Late last week, the New York State Police Benevolent Association (PBA) launched a two-day informational campaign regarding the SUNY New Paltz University Police Department (UPD), specifically critiquing the leadership of Chief David Dugatkin.
During the day on both Friday, March 10 and Saturday, March 11, a truck drove around campus to publicly question the enforcement policy of UPD as well as its leadership under Dugatkin. The sign on the truck asked, “Is SUNY New Paltz safe? That’s a good question!” It also listed charges about UPD in bullet-form on the side of the truck:
- Rapes increased 50 percent from 2014-15
- Led the nation in drug arrests [in 2014]
- Drug arrests more than doubled from 2014-15
- Dysfunctional department leadership
Scott Marciszewski, PBA Director of University Police Lieutenants, said that the action was prompted by failed communications with the administration last summer, including meetings with campus human resources as well as both Interim Vice President of Student Affairs, Wayne Brumfield, and Dugatkin.
Marciszewski said that both meetings dealt with UPD labor management and were ultimately unsuccessful, leaving PBA with “no other choice” than to conduct an informational campaign. Marciszewski would not say how PBA intended to campaign going forward but said that it had previously used a similar tactic at SUNY Brockport.
“We want a safe campus. That’s why we got involved,” Marciszewski said. “A few things need to change.”
Marciszewski said that a PBA delegate from UPD first brought issues to his attention, including “low morale,” “micromanagement” and “personnel matters.” He said that when the issues were raised to the administration and Dugatkin, they “disregarded concerns.” According to Marciszewski, a follow up meeting with SUNY New Paltz President Donald P. Christian was requested by a PBA representative and subsequently denied.
In regards to “personnel matters,” Marciszewski said that UPD has experienced issues with working conditions, including disciplinary measures taken by Dugatkin. He referenced an incident where a lieutenant approached Dugatkin about an issue regarding a subordinate, only to later be “reprimanded” by Dugatkin. Marciszewski referred to this as an issue with UPD’s chain of command and said that Dugatkin was “fully aware” of these concerns.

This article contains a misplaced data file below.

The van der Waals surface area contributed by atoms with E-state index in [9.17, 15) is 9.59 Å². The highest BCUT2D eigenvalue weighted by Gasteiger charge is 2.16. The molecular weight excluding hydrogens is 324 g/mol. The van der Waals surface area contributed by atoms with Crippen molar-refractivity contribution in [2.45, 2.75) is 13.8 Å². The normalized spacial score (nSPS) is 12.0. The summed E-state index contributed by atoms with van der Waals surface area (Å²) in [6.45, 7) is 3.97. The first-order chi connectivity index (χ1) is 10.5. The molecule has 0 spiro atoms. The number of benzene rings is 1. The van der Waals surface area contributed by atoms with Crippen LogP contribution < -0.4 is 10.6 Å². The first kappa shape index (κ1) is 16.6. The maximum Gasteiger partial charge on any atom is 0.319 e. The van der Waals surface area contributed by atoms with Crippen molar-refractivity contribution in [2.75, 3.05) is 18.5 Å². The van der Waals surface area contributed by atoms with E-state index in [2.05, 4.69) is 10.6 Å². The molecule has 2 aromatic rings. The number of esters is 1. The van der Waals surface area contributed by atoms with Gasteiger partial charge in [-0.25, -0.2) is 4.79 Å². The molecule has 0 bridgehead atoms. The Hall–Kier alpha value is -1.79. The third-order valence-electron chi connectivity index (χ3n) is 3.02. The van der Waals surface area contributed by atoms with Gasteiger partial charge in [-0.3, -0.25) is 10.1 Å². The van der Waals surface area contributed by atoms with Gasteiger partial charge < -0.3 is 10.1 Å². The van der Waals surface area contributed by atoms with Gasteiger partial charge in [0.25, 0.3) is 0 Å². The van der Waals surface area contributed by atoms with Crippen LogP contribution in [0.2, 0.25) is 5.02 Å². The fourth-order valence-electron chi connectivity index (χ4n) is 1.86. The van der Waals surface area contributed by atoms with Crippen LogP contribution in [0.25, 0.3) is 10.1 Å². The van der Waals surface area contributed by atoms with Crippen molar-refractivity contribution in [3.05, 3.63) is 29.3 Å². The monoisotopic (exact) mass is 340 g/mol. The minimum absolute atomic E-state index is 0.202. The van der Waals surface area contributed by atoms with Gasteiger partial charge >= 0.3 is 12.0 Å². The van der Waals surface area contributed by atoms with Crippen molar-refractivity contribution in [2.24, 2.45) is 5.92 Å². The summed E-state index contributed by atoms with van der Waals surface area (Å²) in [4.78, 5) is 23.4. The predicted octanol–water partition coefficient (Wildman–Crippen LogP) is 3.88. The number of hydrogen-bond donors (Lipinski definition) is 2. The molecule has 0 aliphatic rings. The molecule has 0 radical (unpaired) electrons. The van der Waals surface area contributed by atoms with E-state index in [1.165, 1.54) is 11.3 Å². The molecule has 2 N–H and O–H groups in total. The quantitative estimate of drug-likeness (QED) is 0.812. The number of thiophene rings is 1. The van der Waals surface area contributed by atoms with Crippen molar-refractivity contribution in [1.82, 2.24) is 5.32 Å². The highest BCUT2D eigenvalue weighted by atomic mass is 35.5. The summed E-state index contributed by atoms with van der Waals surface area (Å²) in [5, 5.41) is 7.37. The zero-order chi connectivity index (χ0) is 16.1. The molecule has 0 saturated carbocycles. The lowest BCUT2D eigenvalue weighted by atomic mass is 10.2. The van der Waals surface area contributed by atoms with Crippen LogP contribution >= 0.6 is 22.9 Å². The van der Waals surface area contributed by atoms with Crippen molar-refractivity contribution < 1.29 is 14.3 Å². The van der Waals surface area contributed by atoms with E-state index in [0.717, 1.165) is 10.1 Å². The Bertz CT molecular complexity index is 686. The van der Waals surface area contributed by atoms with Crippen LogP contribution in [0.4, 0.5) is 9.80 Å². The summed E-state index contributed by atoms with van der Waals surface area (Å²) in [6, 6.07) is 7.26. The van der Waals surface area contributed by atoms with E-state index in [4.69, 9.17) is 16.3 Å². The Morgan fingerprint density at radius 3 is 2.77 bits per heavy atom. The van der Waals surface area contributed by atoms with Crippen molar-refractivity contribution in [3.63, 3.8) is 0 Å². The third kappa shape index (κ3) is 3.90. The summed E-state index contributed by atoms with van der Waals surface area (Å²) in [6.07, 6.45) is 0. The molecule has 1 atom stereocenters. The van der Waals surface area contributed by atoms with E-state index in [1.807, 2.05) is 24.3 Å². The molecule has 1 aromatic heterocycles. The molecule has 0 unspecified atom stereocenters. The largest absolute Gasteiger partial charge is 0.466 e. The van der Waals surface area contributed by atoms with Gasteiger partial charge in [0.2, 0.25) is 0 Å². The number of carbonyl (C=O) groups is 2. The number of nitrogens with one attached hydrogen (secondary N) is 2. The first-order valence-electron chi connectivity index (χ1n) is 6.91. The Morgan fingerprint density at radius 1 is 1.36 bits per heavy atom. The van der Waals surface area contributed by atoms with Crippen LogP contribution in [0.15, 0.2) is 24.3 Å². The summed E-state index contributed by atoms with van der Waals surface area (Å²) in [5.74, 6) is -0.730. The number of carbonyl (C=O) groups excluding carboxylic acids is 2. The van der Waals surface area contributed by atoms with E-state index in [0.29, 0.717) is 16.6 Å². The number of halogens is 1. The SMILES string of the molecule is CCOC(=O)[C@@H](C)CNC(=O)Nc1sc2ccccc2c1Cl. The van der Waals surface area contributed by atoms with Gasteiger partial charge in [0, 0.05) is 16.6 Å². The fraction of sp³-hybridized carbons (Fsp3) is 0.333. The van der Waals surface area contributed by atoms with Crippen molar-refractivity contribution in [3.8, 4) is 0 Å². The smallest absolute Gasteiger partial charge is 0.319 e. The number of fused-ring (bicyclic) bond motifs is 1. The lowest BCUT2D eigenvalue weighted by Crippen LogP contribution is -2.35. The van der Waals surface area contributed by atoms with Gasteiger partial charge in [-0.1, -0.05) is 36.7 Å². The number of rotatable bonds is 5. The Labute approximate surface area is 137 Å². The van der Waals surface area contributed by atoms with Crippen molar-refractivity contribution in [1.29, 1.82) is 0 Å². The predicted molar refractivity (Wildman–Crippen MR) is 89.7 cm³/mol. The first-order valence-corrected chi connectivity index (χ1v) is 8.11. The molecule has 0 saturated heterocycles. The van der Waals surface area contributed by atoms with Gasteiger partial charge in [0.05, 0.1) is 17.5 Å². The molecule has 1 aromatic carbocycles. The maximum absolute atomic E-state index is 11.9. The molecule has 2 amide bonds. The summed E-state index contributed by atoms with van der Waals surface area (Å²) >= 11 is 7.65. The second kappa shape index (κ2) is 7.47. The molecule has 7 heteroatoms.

Dugatkin did not respond to a request for comment.
During the afternoon of Friday, March 10, Melissa Kaczmarek, SUNY New Paltz’s Media Relations Manager, released a statement in response to the actions taken by PBA while also refuting their accusations about UPD.
While the PBA certainly has a right to express its opinion, they have misrepresented the facts. Our drug arrests actually have dropped 25 percent since 2013 and our reports of rape have been four to six a year for the past three years. You can check these crime statistics, which all universities report annually to the federal government, here. It’s unfortunate that the PBA union chooses to use fear-mongering rather than dialogue in working with the College. Fear-mongering is not a way for the PBA membership — our University Police Officers — to build confidence in the people they serve — our employees and students.
On Monday, March 13, Brumfield and Christian co-signed an email addressing the ongoing controversy. In it, they asserted that PBA was conducting a “misinformation campaign” that relied on “scare tactics” to spread “false claims” about UPD. In addition, they stated that the administration supports Dugatkin “wholeheartedly.”
“SUNY New Paltz is proud of the achievements of its UPD leadership and officers in contributing to a strong record of campus safety that allows our students to pursue their primary educational goals,” the email read. “Campus administration met with the statewide PBA last summer to discuss our shared goals, and we look forward to the day when we can collaborate effectively to achieve the goals that are so important to New York and the generations of students we educate.”
Managing Editor Melanie Zerah contributed reporting.